Kyle J. Steenblik

Game of Thrones: Mhysa [Review]

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The Wolf KingThis is not the episode we were expecting, but is the episode we deserve…or need…  I’m not sure how that works.  Mhysa was very good; a high note to end the season, but this note is a different key to last week.  It ties up all those loose ends and sets up the next season.  If we use the chess metaphor that I have used before, what we saw was the clearing and resetting the board, last week was checkmate.  Lest we forget, this series is not about the action.  It is about the game, and those who play, and those who do not.

There were many shining performances, really that should surprise no one, at this point it would be news if anyone phoned in a mediocre performance.  This is remarkable considering the age and experience of most of this cast.  I suppose we should congratulate the HBO’s casting department on a job very well done.

gameofthrones-mhysaLet’s talk specifics now.  This episode kicks off right where the last ended, at the red wedding.  Arya has the pleasure of witnessing her brother’s body, with the head of his dire wolf in place of his own, paraded out the castle gates.  It’s a pretty jarring way to start the show, but entirely appropriate seeing how we ended last time.  Arya doesn’t particularly like seeing her brother like this, but being powerless, she and the Hound leave as quickly and quietly as they can.  Later they encounter a small group of Frey solders reliving the massacre.  Arya, being Arya, slips off the horse and, well for the benefit of those that haven’t seen it; I’ll just say it was awesome.  Meanwhile in The Twins, Walder Frey and Roose Bolton discuss what they accomplished during the wedding, and their change in titles.  Bolton reveals that he has is bastard, Ramsay Snow, kidnap Theon.  While back at the Dreadfort Ramsay continues to torment and torture Theon.  He even renames him Reek, and sends his favorite body part to Theon’s father, inspiring his sister Yara to take a ship and 50 men to rescue her brother.

Anyone that has to say “I am the king, is no king.”

Back in King’s Landing, we watch Sansa and Trion bond, in a manner of speaking.  It’s almost enough to hope for their relationship to work out, but we all know good things don’t happen to good people in this story.  That makes those moments feel almost cruel.  Next, we have a gathering of the small council.  These gatherings don’t seem very productive, but they are extremely entertaining.  This time around, we witness the hand of the king sending the king to bed without his supper.  It was positively enthralling to watch.  While later on, Varys attempts to convince Shea to leave because her relationship with Tyrion is a significant complication.

Meanwhile Bran arrives at the Nightfort.  He, Hodor, and the Reeds settle in and Bran tells them all a ghost story.  Soon enough Sam shows up, he pretty immediately identifies Bran, tells them about the walkers, and after some negotiation shows them to the tunnel under the wall.  Sam and Gilly, head back to Castle Black.  Once there they tell Maester Aemon about the army of White Walkers.  Maester Aemon has Sam prepare a message to send to all kings and lords of the realm asking for help.  Elsewhere Jon Snow still knows nothing.  Ygritte is still a little upset and she shoots him a few times with arrows while he runs away.  In spite of being turned into a pincushion, he makes it back to castle black where he is reunited with Sam, and is taken to have his wounds treated.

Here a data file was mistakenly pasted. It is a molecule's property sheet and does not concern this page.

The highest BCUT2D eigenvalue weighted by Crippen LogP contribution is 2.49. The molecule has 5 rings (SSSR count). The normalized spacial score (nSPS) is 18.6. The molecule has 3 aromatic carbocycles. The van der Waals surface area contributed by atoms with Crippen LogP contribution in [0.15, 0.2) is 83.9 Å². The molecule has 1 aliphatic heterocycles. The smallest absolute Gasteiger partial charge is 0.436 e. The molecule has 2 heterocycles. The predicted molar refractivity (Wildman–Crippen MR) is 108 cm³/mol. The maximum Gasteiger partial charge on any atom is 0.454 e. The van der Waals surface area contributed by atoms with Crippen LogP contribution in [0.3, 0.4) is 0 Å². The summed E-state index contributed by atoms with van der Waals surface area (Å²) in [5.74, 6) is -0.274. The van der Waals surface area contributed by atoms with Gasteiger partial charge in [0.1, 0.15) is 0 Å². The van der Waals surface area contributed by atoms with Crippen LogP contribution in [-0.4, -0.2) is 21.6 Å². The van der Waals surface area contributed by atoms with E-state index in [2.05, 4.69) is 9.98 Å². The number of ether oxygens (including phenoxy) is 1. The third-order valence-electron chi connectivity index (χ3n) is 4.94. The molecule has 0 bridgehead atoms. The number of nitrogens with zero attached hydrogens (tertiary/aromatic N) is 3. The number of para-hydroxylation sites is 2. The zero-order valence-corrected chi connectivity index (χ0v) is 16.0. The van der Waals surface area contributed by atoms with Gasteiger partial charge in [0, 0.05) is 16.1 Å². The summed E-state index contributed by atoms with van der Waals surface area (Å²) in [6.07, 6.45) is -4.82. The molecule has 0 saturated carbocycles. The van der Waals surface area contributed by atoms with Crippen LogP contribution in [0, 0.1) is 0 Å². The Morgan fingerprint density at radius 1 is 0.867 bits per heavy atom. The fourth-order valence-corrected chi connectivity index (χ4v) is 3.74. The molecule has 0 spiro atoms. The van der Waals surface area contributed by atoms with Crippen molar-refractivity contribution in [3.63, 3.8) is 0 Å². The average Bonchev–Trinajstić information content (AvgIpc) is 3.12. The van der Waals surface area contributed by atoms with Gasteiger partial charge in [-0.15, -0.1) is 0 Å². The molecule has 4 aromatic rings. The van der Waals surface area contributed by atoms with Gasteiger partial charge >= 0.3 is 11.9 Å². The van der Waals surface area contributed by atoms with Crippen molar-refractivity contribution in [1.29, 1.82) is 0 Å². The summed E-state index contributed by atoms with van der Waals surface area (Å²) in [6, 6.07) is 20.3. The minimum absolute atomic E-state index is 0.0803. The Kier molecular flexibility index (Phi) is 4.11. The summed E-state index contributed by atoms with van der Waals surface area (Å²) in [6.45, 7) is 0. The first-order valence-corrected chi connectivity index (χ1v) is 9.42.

Back on Dragonstone, Davos visits with Gendry, and they bond.  Later Davos practices his reading and reads the letter from the Night’s Watch.  Davos takes the message to Stannis only to find him and Melisandre planning to burn Gendry.  Later Davos breaks Gendry out of the dungeons and sets him free on a boat.  Having to answer for this Stannis sentences him to death, but Davos reminds Stannis that he will need him, and then shows him the letter from the Night’s Watch.  Stannis is at first unmoved, but Melisandre convinces him otherwise and Davos is spared to raise a new army for Stannis to take north.  This is likely the biggest plot point of the episode, and is the biggest set up for the upcoming season.  The war of the kings is over, the war in the north is about to begin.

To underscore everything else happening Jaime and Brienne arrive in King’s Landing where Jaime is completely unrecognized, until he visits Cersei.  The subtlety of this action is magnificent; it perfectly depicts how forgotten Jaime really has been.

Finally, across the sea at Yunkai Daenerys is accepted as mother and liberator of the slaves.  She has successfully raised a massive army now, and appears to have gained another crown.  It’s an excellent point to end the season, and is definitely a contradiction in tone to the events in Westros.

It was difficult to be a little disappointed with this episode as a standalone.  However, none of these episodes is truly standalone.  Somehow, I frequently forget this and I attempt to judge each episode individually.  When taken outside the bigger picture this episode was adequate, with several very eventful and entertaining moments.  When examined in its full context it is masterful.

On its own, I would give this episode 3 out of 5, within the framework of the previous episodes it is a solid 4 or 4.5.  The biggest drawback is the fact that we now have to wait a year to see the rest of this story.

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